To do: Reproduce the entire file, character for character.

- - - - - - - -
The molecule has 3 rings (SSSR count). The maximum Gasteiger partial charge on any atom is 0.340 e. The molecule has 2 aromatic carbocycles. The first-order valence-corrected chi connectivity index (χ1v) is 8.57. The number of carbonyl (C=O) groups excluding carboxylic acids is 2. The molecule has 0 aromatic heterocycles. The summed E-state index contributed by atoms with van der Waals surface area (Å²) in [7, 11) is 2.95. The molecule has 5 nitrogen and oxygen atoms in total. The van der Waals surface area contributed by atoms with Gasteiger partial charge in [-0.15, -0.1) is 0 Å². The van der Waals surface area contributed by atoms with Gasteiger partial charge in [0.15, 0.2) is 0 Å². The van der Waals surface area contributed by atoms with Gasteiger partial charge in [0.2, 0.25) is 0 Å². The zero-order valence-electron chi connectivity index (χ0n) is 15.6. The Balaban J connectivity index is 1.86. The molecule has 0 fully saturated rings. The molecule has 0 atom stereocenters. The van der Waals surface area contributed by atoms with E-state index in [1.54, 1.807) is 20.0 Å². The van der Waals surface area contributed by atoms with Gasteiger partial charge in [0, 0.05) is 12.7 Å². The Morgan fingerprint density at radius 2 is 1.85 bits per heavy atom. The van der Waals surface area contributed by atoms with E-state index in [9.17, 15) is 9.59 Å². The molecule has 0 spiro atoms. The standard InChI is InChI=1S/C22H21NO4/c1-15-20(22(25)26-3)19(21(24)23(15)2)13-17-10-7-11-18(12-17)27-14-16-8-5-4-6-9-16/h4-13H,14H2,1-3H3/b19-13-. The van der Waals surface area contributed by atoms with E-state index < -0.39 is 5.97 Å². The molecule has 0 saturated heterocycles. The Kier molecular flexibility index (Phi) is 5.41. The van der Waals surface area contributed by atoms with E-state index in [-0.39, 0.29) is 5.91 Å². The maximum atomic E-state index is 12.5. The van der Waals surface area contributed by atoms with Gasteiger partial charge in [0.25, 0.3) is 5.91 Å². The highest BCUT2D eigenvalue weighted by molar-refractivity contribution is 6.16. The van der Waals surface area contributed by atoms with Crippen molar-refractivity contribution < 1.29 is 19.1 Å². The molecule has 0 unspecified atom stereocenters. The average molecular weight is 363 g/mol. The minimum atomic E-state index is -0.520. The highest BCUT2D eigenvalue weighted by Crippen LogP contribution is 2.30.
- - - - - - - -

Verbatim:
The molecule has 3 rings (SSSR count). The maximum Gasteiger partial charge on any atom is 0.340 e. The molecule has 2 aromatic carbocycles. The first-order valence-corrected chi connectivity index (χ1v) is 8.57. The number of carbonyl (C=O) groups excluding carboxylic acids is 2. The molecule has 0 aromatic heterocycles. The summed E-state index contributed by atoms with van der Waals surface area (Å²) in [7, 11) is 2.95. The molecule has 5 nitrogen and oxygen atoms in total. The van der Waals surface area contributed by atoms with Gasteiger partial charge in [-0.15, -0.1) is 0 Å². The van der Waals surface area contributed by atoms with Gasteiger partial charge in [0.15, 0.2) is 0 Å². The van der Waals surface area contributed by atoms with Gasteiger partial charge in [0.2, 0.25) is 0 Å². The zero-order valence-electron chi connectivity index (χ0n) is 15.6. The Balaban J connectivity index is 1.86. The molecule has 0 fully saturated rings. The molecule has 0 atom stereocenters. The van der Waals surface area contributed by atoms with E-state index in [1.54, 1.807) is 20.0 Å². The van der Waals surface area contributed by atoms with Gasteiger partial charge in [0, 0.05) is 12.7 Å². The Morgan fingerprint density at radius 2 is 1.85 bits per heavy atom. The van der Waals surface area contributed by atoms with E-state index in [9.17, 15) is 9.59 Å². The molecule has 0 spiro atoms. The standard InChI is InChI=1S/C22H21NO4/c1-15-20(22(25)26-3)19(21(24)23(15)2)13-17-10-7-11-18(12-17)27-14-16-8-5-4-6-9-16/h4-13H,14H2,1-3H3/b19-13-. The van der Waals surface area contributed by atoms with E-state index < -0.39 is 5.97 Å². The molecule has 0 saturated heterocycles. The Kier molecular flexibility index (Phi) is 5.41. The van der Waals surface area contributed by atoms with E-state index in [-0.39, 0.29) is 5.91 Å². The maximum atomic E-state index is 12.5. The van der Waals surface area contributed by atoms with Gasteiger partial charge in [0.25, 0.3) is 5.91 Å². The highest BCUT2D eigenvalue weighted by molar-refractivity contribution is 6.16. The van der Waals surface area contributed by atoms with Crippen molar-refractivity contribution < 1.29 is 19.1 Å². The molecule has 0 unspecified atom stereocenters. The average molecular weight is 363 g/mol. The minimum atomic E-state index is -0.520. The highest BCUT2D eigenvalue weighted by Crippen LogP contribution is 2.30.